• Seasoned Ironman campaigner Liz Blatchford would like to see women's participation lift to 50 per cent (AAP)Source: AAP
Ironman and Women For Tri are striving for 50 per cent female participation at Ironman Western Australia held in the beautiful beach side town of Busselton; a benchmark that has never been achieved before at an Ironman event.
By
Stef Hanson

Source:
Zela
10 Aug 2016 - 7:52 AM  UPDATED 10 Aug 2016 - 7:59 AM

Typically speaking, the longer the triathlon distance, the smaller the percentage of women participating. Currently the average percentage of women racing Ironman events, that’s a 3.8km swim, 180km bike and 42.2km run, and yes that’s all in one day, sits at 20 per cent globally.

Three-time Ironman Cairns champion, Liz Blatchford believes that women underestimate themselves and what they can achieve when it comes to triathlon. “In general I believe women may be more hesitant to enter an Ironman than males for a number of reasons,” she said.

“I think the men have more of a blind faith in their ability whilst women are less confident and doubt themselves more than they should. This is a generalisation for sure, but definitely something I have observed. Both first timers and women who have competed in shorter distance triathlons, with the right preparation, would achieve more than they probably believe is possible.

"Personally I’d love to see more women compete in Ironman events. The whole Ironman journey (cliche I know) empowers you on so many levels and is definitely not something to be afraid of.”

So in a bid to encourage more women to sign up for long course triathlon, Ironman and the Women For Tri board are striving for 50 per cent participation at this year’s full Ironman Western Australia and Ironman 70.3 Western Australia (1.9km swim, 90km bike and 21.1km run). These races are being run concurrently on December 4.

Initiatives include:

  • $10 of every female Ironman registration fee to be donated to the W4T Grant Fund
  • Witsup Breakfast and Pro Panel – Witsup is a dedicated platform that supports women in triathlon and pushes to break down barriers of entry into this sport
  • Expert women’s specific race course commentary by Witsup
  • Organised pre-race female group training sessions
  • Pre-race webinars
  • Ironkids – Striving for 50 per cent female participation

Athletes and spectators will also be asked to "light up the night" with special glow sticks at the 8pm women’s hour in a show of support for female participation in triathlon creating a stunning finish line and race course spectacle.

“I think this is a wonderful initiative,” said Australia’s three-time Ironman World Champion, Mirinda Carfrae.

“I'd love to see an Ironman event with 50/50 participation. It would have been more impactful if they had rolled this initiative out at the same time they opened entries for the event, but better late than never. If nothing else it brings attention to the fact that Ironman is still a male dominated sport and I think it's great that they are bringing attention to this and trying to find ways to encourage more female participation.”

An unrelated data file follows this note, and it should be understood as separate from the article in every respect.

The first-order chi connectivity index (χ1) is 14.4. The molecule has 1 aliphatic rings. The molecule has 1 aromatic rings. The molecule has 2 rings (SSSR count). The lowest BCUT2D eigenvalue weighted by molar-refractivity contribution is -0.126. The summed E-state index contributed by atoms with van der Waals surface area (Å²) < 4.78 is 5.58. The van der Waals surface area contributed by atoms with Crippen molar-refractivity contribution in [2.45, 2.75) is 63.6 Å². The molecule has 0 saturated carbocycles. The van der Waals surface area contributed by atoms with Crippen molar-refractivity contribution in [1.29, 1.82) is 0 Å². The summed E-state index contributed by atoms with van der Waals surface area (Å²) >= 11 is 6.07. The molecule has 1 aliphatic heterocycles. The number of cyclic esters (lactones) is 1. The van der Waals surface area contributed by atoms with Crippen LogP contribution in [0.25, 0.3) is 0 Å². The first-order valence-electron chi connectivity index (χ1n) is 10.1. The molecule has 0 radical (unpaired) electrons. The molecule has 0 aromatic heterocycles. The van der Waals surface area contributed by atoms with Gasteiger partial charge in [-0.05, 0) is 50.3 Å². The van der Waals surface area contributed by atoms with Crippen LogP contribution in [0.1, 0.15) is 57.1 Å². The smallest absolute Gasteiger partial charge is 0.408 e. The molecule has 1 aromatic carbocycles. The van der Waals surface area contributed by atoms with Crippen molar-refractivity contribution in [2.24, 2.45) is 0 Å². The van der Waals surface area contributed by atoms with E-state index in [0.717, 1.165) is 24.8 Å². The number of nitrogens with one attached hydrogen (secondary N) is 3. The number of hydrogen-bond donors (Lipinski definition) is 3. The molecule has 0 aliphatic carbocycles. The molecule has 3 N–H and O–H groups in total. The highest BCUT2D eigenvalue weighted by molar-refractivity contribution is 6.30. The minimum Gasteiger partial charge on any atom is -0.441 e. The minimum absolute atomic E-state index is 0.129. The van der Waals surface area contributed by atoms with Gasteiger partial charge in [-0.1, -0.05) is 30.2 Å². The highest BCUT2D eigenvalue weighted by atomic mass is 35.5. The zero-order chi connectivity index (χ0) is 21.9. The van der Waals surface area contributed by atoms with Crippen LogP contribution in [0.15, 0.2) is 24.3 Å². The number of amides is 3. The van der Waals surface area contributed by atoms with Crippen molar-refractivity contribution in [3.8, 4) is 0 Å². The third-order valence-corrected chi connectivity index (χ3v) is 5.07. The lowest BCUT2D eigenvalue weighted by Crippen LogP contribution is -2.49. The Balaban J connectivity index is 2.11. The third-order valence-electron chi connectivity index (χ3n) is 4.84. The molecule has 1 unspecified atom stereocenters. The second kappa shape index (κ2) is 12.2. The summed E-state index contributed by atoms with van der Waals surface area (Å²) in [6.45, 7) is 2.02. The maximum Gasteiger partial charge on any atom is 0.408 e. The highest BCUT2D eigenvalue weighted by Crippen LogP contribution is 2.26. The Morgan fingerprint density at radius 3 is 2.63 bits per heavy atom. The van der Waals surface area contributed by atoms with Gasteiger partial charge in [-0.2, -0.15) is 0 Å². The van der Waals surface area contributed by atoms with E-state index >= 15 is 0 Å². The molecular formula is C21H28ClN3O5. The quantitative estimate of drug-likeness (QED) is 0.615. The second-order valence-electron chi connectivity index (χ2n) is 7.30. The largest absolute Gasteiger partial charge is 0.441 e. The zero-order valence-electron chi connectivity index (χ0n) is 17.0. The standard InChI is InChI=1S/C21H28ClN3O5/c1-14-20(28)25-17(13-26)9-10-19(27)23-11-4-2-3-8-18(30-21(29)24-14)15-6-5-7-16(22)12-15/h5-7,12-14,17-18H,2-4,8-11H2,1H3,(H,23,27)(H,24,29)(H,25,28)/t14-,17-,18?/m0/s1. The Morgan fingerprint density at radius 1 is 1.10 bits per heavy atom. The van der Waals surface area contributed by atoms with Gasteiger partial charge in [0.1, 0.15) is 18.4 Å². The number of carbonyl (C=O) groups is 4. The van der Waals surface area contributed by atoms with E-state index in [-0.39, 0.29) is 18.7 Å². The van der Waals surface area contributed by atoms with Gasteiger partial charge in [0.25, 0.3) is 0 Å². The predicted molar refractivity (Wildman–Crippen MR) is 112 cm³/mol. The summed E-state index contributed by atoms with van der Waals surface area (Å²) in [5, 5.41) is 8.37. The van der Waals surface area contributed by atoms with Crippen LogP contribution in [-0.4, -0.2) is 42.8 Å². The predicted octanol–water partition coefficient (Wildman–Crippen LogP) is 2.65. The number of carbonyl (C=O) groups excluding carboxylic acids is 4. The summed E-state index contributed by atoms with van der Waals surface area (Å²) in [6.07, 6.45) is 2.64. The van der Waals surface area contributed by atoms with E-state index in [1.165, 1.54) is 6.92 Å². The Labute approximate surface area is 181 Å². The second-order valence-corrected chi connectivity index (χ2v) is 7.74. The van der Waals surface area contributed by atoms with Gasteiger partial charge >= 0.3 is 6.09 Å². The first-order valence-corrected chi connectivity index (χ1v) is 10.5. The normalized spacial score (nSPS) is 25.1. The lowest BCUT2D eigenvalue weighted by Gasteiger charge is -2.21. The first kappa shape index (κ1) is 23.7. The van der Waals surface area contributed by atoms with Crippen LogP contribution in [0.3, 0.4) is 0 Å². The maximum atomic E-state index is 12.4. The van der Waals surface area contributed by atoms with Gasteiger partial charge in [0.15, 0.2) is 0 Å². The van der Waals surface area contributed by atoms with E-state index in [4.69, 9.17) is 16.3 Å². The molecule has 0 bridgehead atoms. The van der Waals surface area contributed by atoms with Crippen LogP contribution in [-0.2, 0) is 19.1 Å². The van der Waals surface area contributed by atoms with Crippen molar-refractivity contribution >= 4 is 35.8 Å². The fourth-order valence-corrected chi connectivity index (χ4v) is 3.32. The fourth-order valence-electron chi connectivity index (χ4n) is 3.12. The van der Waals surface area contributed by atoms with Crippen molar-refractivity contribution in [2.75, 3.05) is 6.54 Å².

Blatchford, whose family resides in Western Australia, thinks that this event would the perfect race for those wanting to take on their first Ironman. “Ironman Western Australia is one of the more “mild” Ironman events. I’m not going to say easy because there is no such thing as an easy Ironman!” Blatchford explained.

“This event offers a wetsuit swim, which helps you float, generally non-extreme weather conditions, a fast and flat bike course and a flat run course with great spectator support. Trust me, these things make a difference when you’ve been out there for 10+ hours!”

While Ironman Western Australia is a great first timers race, it’s important for those thinking of signing up for an Ironman, to take part in short course triathlons first and then build and prepare for the full Ironman distance.

“There is absolutely loads of potential to grow women's participation in Ironman racing, but I would never suggest a complete newby sign up for an Ironman event,” Carfrae said.

“I always encourage people to try short course triathlons before taking on the massive challenge of an Ironman. I think people who are best prepared have better experiences at Ironman events and therefore are more likely to want to do a second and third one.”

Ironman Western Australia has averaged 22.5 per cent female participation in the past, which is slightly above the global average. The most any other Ironman event has achieved is 31 per cent at Ironman Chattanooga.

Currently, registration numbers for the full Ironman have surpassed the average for Ironman Western Australia, and the Ironman 70.3 Western Australia registrations are around 40 per cent female participation.

If you’re on the fence about signing up, jump off that fence and land firmly in the Busselton backyard to be a part of triathlon history.


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